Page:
Reddit mentions: The best metallurgy books

We found 25 Reddit comments discussing the best metallurgy books. We ran sentiment analysis on each of these comments to determine how redditors feel about different products. We found 15 products and ranked them based on the amount of positive reactions they received. Here are the top 20.

15. Physical Metallurgy Principles

Physical Metallurgy Principles
Sentiment score: 0
Number of mentions: 1
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Top Reddit comments about Metallurgy Materials Engineering:

u/[deleted] · 1 pointr/geology

The Mineralogical Society published a book called "Rare Earth Minerals: Chemistry, Origin, and Ore Deposits". I own it and like it, and it sounds closest to what you'd want. My only complaint is that, because each chapter is a paper by a different author, the book doesn't flow that well or build on concepts in a logical manner like most textbooks. However, its still loaded with useful information that any inspiring REE-geoscientist would want to have access to. I'm not sure a "textbook" style publication exists yet for the REE's. REE ore deposits are a very understudied field of ore deposits until recently. There is also "Extractive Metallurgy of the Rare Earths" (which I also own) which has a few great introduction chapters about rare earth chemistry, economics, and mining, but then in subsequent chapters jumps into really detailed metallurgical processes regarding the extraction and processing of rare earths that I am totally clueless on and have no interest in. I'd almost recommend it just for the first few chapters, but the book is pretty pricey.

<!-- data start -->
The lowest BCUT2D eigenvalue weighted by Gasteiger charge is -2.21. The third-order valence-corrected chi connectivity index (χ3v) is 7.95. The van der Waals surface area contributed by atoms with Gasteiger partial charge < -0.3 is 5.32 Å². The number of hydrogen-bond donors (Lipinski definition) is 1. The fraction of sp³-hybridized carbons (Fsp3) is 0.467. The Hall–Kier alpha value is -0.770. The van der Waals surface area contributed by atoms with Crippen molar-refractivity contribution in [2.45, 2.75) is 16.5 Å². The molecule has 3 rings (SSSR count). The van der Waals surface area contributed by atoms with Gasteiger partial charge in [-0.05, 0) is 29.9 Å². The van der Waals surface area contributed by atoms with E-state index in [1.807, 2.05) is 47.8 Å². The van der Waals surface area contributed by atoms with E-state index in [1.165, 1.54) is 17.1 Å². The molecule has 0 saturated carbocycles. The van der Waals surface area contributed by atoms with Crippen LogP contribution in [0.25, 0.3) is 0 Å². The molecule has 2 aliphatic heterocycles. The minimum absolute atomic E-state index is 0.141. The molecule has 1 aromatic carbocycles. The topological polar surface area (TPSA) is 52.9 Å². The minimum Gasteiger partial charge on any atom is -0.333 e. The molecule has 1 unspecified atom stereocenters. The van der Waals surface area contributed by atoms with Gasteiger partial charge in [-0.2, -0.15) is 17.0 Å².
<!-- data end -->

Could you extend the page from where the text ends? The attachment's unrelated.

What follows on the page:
Edit: Links:

Edit: If you have any specific questions feel free to message me. I'm working on my masters studying REE ore deposits at the moment. I'm definitely not an expert on REE's (yet?), but I may be able to answer certain questions or forward them to someone who can.

u/ReconTiger · 7 pointsr/AskEngineers

Hertzberg is a great deformation and fracture book, definitely recommend owning this one.

Also, [Honeycombe and Bhadeshia] ( have a great book on ferrous alloys. You should be able to find a pdf of this one, let me know if you can't.

As far as the others (online resources/organizations), I can't really comment... I just used these two textbooks in my grad-level fracture and ferrous alloys classes and quite enjoyed both books.

u/brujahbattalion · 2 pointsr/Blacksmith

Here's a great book I like to recommend: